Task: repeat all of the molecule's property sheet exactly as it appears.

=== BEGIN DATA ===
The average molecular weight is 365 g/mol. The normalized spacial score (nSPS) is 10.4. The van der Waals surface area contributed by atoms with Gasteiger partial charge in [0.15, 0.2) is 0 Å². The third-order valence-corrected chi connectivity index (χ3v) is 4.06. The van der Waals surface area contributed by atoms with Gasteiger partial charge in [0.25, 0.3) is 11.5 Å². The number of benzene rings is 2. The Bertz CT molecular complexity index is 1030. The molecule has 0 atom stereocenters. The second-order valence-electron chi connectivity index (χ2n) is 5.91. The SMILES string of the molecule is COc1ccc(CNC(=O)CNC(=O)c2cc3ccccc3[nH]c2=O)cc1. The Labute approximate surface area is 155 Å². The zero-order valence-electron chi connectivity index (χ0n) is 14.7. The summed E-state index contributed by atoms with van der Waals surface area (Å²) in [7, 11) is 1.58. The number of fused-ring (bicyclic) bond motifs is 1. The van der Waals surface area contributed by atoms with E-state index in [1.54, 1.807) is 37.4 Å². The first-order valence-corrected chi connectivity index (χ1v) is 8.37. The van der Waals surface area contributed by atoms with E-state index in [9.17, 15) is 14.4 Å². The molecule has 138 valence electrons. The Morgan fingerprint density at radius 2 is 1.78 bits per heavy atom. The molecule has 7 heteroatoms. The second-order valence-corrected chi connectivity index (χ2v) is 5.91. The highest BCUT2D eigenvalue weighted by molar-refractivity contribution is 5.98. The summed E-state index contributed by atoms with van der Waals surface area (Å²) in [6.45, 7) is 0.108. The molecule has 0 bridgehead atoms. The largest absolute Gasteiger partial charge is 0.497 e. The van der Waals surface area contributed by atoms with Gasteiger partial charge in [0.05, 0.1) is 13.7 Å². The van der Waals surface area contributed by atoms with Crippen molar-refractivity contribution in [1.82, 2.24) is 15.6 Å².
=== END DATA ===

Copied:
The average molecular weight is 365 g/mol. The normalized spacial score (nSPS) is 10.4. The van der Waals surface area contributed by atoms with Gasteiger partial charge in [0.15, 0.2) is 0 Å². The third-order valence-corrected chi connectivity index (χ3v) is 4.06. The van der Waals surface area contributed by atoms with Gasteiger partial charge in [0.25, 0.3) is 11.5 Å². The number of benzene rings is 2. The Bertz CT molecular complexity index is 1030. The molecule has 0 atom stereocenters. The second-order valence-electron chi connectivity index (χ2n) is 5.91. The SMILES string of the molecule is COc1ccc(CNC(=O)CNC(=O)c2cc3ccccc3[nH]c2=O)cc1. The Labute approximate surface area is 155 Å². The zero-order valence-electron chi connectivity index (χ0n) is 14.7. The summed E-state index contributed by atoms with van der Waals surface area (Å²) in [7, 11) is 1.58. The number of fused-ring (bicyclic) bond motifs is 1. The van der Waals surface area contributed by atoms with E-state index in [1.54, 1.807) is 37.4 Å². The first-order valence-corrected chi connectivity index (χ1v) is 8.37. The van der Waals surface area contributed by atoms with E-state index in [9.17, 15) is 14.4 Å². The molecule has 138 valence electrons. The Morgan fingerprint density at radius 2 is 1.78 bits per heavy atom. The molecule has 7 heteroatoms. The second-order valence-corrected chi connectivity index (χ2v) is 5.91. The highest BCUT2D eigenvalue weighted by molar-refractivity contribution is 5.98. The summed E-state index contributed by atoms with van der Waals surface area (Å²) in [6.45, 7) is 0.108. The molecule has 0 bridgehead atoms. The largest absolute Gasteiger partial charge is 0.497 e. The van der Waals surface area contributed by atoms with Gasteiger partial charge in [0.05, 0.1) is 13.7 Å². The van der Waals surface area contributed by atoms with Crippen molar-refractivity contribution in [1.82, 2.24) is 15.6 Å².